Democrat Kim Foxx on Tuesday declared victory over her Republican opponent in the race for Cook County state’s attorney after promising to “fix” an office widely criticized for waiting 13 months to bring charges against the Chicago police officer who fatally shot 17-year-old Laquan McDonald.
According to the Associated Press, Foxx had 71 percent of the vote with 92 percent of precincts reporting.
“Our work is just beginning," Foxx said at a campaign celebration at Moe's Cantina in the Chicago’s River North area. "This election is the start of a journey to fix a (criminal justice) system that needs repair.”
Foxx’s speech at the Mexican-themed night spot was awkward. Her crushing victory had been expected for eight months, but the venue doubled as the gathering spot for Hillary Clinton’s local backers. It was packed with hundreds of Clinton loyalists preoccupied with worrisome presidential results flashing down from flat screens seemingly everywhere.
Foxx, 44, won the primary in March over two-term incumbent Anita Alvarez with powerful support from County Board President Toni Preckwinkle, her former boss, who had convinced Democratic leaders to endorse her as the party’s preferred candidate, a selection process Alvarez called “rigged.”
Foxx also brandished a reform message that resonated with voters wary of mass incarceration and an alleged lack of police accountability.
“I know we have it in us to be a model for justice, fairness and reform for every kid in every neighborhood in this county ... The gulf between communities and law enforcement -- and the violence that intercedes in the vacuum -- means that we must be urgent in our work," Foxx said at the Tuesday night party.
During the campaign, Foxx said her rise from a childhood in the Cabrini-Green public-housing complex gave her an inside view of community mistrust in the county’s justice system.
Foxx eventually worked 12 years as an assistant state’s attorney, handling child-protection cases and prosecuting juvenile offenders. Later she took a job in Preckwinkle’s office, eventually becoming her chief of staff.
Pfannkuche, 61, served as a county prosecutor for 31 years before entering private practice in 2011. But he failed to convince enough voters that the experience made him better equipped than Foxx to take on this year’s violent-crime surge in Chicago or crimes committed by the city’s cops.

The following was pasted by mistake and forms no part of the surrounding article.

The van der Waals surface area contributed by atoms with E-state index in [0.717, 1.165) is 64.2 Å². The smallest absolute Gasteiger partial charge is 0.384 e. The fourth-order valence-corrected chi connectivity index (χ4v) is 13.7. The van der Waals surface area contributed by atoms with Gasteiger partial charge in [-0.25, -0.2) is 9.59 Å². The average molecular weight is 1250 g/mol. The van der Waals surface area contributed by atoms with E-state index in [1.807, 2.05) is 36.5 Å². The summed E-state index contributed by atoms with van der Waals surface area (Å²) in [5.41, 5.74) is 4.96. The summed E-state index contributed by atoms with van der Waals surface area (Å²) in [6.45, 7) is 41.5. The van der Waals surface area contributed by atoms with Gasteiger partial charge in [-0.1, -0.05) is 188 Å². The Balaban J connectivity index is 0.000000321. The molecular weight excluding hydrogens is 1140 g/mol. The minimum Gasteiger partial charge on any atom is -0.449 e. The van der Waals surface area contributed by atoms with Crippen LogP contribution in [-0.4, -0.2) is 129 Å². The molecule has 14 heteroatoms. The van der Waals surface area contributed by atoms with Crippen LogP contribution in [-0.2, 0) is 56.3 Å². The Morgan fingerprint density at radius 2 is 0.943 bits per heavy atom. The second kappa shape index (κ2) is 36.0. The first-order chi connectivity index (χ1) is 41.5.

Gov. Bruce Rauner and other big Republican campaign donors largely left Pfannkuche to fend for himself against Foxx. Pfannkuche trailed far behind her in fundraising and failed to capitalize on instances of questionable judgment by the Democrat during her campaign.
Among those instances, Foxx worked as a consultant for Power Rogers & Smith, a personal-injury law firm that often sues the county. She claimed there would be no conflict of interest if she became state’s attorney.
Foxx’s reformer credentials also seemed to clash with an August campaign fundraiser in the home of powerful Chicago Ald. Ed Burke (14th Ward) and his wife, Illinois Supreme Court Justice Anne Burke. The alderman, a one-time Chicago police officer, had recently introduced a proposed ordinance to categorize offenses against cops or other first responders as hate crimes. Before the primary, the alderman had also been a major supporter of Alvarez.
Alvarez is finishing her second four-year term with political bruises. She faced strong criticism for her handling of David Koschman’s death, the result of a punch by a nephew of former Mayor Richard M. Daley.
Alvarez came under more fire for allegedly bungling high-profile prosecutions of Chicago cops, including Det. Dante Servin, acquitted in the fatal shooting of an unarmed African American woman, and Lt. Glenn Evans, acquitted of aggravated battery and official misconduct.
The criticism escalated to calls for her resignation after a judge last November ordered Mayor Rahm Emanuel’s administration to release a dashboard-camera video showing the McDonald shooting. Alvarez waited until the video’s release to bring charges against Jason Van Dyke, the officer who fired the shots.
During the campaign, Foxx said she would hire special prosecutors for shootings by police officers.
As state’s attorney, Foxx will be the top prosecutor in the nation’s second most-populous county. Supervising nearly 900 attorneys, she will also serve as legal counsel for the county’s government. Under Illinois law, she will take office December 1.